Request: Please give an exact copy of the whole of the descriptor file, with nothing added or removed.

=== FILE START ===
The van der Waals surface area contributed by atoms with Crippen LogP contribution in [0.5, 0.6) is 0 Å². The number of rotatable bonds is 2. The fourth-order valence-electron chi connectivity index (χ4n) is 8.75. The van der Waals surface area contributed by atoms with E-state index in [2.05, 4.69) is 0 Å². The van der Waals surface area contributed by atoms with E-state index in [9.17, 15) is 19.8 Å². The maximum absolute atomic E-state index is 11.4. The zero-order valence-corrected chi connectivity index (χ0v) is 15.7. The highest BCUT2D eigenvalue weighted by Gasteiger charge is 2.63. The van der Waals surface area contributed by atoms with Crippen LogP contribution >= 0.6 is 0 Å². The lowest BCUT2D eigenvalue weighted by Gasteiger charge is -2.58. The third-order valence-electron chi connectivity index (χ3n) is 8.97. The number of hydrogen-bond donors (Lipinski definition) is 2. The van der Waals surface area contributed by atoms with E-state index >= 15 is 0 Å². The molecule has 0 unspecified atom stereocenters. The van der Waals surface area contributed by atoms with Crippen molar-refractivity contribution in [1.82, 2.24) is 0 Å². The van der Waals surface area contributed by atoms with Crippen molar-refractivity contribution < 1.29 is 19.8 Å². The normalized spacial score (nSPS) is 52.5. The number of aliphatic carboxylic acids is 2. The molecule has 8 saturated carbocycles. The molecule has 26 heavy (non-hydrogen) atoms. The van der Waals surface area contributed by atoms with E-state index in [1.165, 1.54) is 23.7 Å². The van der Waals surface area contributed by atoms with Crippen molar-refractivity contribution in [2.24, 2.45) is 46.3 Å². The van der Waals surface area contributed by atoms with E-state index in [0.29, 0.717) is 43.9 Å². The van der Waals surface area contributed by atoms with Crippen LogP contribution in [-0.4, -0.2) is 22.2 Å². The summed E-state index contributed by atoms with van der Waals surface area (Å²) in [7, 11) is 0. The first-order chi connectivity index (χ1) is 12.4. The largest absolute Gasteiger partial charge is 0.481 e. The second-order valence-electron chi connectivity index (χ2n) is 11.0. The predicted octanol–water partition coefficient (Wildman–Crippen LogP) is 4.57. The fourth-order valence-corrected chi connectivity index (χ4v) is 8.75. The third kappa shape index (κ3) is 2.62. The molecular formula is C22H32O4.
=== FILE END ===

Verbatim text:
The van der Waals surface area contributed by atoms with Crippen LogP contribution in [0.5, 0.6) is 0 Å². The number of rotatable bonds is 2. The fourth-order valence-electron chi connectivity index (χ4n) is 8.75. The van der Waals surface area contributed by atoms with E-state index in [2.05, 4.69) is 0 Å². The van der Waals surface area contributed by atoms with E-state index in [9.17, 15) is 19.8 Å². The maximum absolute atomic E-state index is 11.4. The zero-order valence-corrected chi connectivity index (χ0v) is 15.7. The highest BCUT2D eigenvalue weighted by Gasteiger charge is 2.63. The van der Waals surface area contributed by atoms with Crippen LogP contribution >= 0.6 is 0 Å². The lowest BCUT2D eigenvalue weighted by Gasteiger charge is -2.58. The third-order valence-electron chi connectivity index (χ3n) is 8.97. The number of hydrogen-bond donors (Lipinski definition) is 2. The van der Waals surface area contributed by atoms with E-state index >= 15 is 0 Å². The molecule has 0 unspecified atom stereocenters. The van der Waals surface area contributed by atoms with Crippen molar-refractivity contribution in [1.82, 2.24) is 0 Å². The van der Waals surface area contributed by atoms with Crippen molar-refractivity contribution < 1.29 is 19.8 Å². The normalized spacial score (nSPS) is 52.5. The number of aliphatic carboxylic acids is 2. The molecule has 8 saturated carbocycles. The molecule has 26 heavy (non-hydrogen) atoms. The van der Waals surface area contributed by atoms with E-state index in [1.165, 1.54) is 23.7 Å². The van der Waals surface area contributed by atoms with Crippen molar-refractivity contribution in [2.24, 2.45) is 46.3 Å². The van der Waals surface area contributed by atoms with E-state index in [0.29, 0.717) is 43.9 Å². The van der Waals surface area contributed by atoms with Crippen LogP contribution in [-0.4, -0.2) is 22.2 Å². The summed E-state index contributed by atoms with van der Waals surface area (Å²) in [7, 11) is 0. The first-order chi connectivity index (χ1) is 12.4. The largest absolute Gasteiger partial charge is 0.481 e. The second-order valence-electron chi connectivity index (χ2n) is 11.0. The predicted octanol–water partition coefficient (Wildman–Crippen LogP) is 4.57. The fourth-order valence-corrected chi connectivity index (χ4v) is 8.75. The third kappa shape index (κ3) is 2.62. The molecular formula is C22H32O4.